The name Commonwealth of Virginia dates back to its independence from the Kingdom of Great Britain. Virginia's first constitution (adopted on June 29, 1776) directed that "Commissions and Grants shall run, In the Name of the commonwealth of Virginia, and bear test by the Governor with the Seal of the Commonwealth annexed." The Secretary of the Commonwealth still issues commissions in this manner.
Among other references, the constitution furthermore dictated that criminal indictments were to conclude "against the peace and dignity of the Commonwealth". Additionally, the official title of the elected local prosecutor in each of Virginia's political subdivisions is the Commonwealth's Attorney, as opposed to State's Attorney in other States or the more standard District Attorney.
In Virginia, the term state is sometimes used in an official manner, usually in a compound structure rather than as a standalone noun. This is evident in the names of the Virginia State Corporation Commission, the Virginia State Police, and the Virginia Polytechnic Institute and State University. The state university in Richmond is known as Virginia Commonwealth University; there is also a Virginia State University, located in Ettrick.
In the terminology of the United States insular areas, a Commonwealth is a type of organized but unincorporated dependent territory. There are currently two United States insular areas with the status of commonwealth, the Northern Mariana Islands and Puerto Rico.
The definition of "Commonwealth" according to current U.S. State Department policy (as codified in the department's Foreign Affairs Manual) reads: "The term 'Commonwealth' does not describe or provide for any specific political status or relationship. It has, for example, been applied to both states and territories. When used in connection with areas under U.S. sovereignty that are not states, the term broadly describes an area that is self-governing under a constitution of its adoption and whose right of self-government will not be unilaterally withdrawn by Congress."Commonwealth flags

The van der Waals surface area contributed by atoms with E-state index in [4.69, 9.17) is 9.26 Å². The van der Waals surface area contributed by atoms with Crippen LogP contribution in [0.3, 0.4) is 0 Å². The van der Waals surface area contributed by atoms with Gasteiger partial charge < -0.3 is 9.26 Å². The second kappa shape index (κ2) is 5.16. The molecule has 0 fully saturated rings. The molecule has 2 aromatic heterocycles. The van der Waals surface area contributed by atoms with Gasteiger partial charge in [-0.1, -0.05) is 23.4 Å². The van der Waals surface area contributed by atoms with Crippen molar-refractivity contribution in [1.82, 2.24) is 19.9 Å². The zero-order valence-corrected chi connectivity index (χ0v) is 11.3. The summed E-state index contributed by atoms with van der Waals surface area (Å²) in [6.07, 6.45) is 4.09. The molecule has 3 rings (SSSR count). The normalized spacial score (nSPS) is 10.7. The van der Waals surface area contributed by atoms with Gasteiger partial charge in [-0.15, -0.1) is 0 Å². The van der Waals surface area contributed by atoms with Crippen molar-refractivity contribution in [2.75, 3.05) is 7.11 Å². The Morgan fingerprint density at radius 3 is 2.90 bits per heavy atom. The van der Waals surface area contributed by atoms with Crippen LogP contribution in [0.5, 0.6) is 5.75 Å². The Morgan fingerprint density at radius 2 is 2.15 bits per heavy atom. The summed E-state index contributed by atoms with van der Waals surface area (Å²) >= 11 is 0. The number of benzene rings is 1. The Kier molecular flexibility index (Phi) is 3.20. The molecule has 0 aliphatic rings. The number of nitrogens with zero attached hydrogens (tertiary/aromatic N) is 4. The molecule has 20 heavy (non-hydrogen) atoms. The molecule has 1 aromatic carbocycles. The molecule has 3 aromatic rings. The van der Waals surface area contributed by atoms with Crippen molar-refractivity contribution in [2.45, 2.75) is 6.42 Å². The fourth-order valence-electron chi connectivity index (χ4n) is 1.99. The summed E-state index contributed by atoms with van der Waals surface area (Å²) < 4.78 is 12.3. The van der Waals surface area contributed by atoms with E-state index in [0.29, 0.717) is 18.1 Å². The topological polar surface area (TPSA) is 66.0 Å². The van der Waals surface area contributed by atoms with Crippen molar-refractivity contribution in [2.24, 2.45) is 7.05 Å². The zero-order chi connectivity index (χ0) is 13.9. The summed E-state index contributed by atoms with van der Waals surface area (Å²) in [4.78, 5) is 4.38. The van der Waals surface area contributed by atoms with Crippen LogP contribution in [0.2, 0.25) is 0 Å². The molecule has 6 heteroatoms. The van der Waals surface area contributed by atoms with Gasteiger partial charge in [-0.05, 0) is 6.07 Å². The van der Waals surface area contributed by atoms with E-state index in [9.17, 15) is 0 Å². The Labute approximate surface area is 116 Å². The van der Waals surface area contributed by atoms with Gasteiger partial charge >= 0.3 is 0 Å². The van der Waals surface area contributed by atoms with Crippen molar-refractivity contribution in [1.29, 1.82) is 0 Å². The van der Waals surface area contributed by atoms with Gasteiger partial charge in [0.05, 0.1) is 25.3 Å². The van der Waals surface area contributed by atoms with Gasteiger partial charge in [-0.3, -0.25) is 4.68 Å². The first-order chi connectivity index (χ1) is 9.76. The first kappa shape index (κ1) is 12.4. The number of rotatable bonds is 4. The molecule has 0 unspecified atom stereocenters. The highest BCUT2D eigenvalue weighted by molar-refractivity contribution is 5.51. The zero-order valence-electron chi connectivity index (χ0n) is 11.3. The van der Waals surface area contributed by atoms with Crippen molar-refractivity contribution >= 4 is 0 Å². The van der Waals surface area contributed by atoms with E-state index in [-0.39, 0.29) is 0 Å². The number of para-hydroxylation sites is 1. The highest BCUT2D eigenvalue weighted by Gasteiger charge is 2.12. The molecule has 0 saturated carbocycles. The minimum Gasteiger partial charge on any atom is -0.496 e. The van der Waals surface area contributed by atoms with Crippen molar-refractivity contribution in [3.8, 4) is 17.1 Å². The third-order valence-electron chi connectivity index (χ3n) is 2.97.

Commonwealth flags may refer to:
The Flag of the Commonwealth of Nations and its predecessor
Flags of the Interregnum (British Isles), the flags used by the Commonwealth of EnglandHinnom, Virginia
Hinnom is an unincorporated community in Westmoreland County, in the Commonwealth (U.S. state) of Virginia. It lies about five miles from Montross, Virginia, at the end of Zacata Road (Route 645), and consists of the region south of Nomini Bay and west of Nomini Creek. It no longer has a Post Office or a ferry landing.
The community was named after Hinnom in the Middle East.State's attorney
A state's attorney or state attorney is a lawyer representing the interests of the state in a legal proceeding, typically as a prosecutor. It is an official title in the United States, sometimes appointed but most commonly an elected official serving as the chief law enforcement officer of his or her county, circuit, or district. The offices of district attorney, commonwealth's attorney, county attorney, county prosecutor, or prosecuting attorney are more frequently the case in the United States although South Carolina uses the term solicitor. The state of Florida and other countries also use or used the term state's attorney, like the Boer republics of the Orange Free State (1854–1902) and the South African Republic (1852–1902) in South Africa. In these cases the position corresponded to that of the attorney general in the British judicial system. It is used within the Attorney-General's Department of Sri Lanka.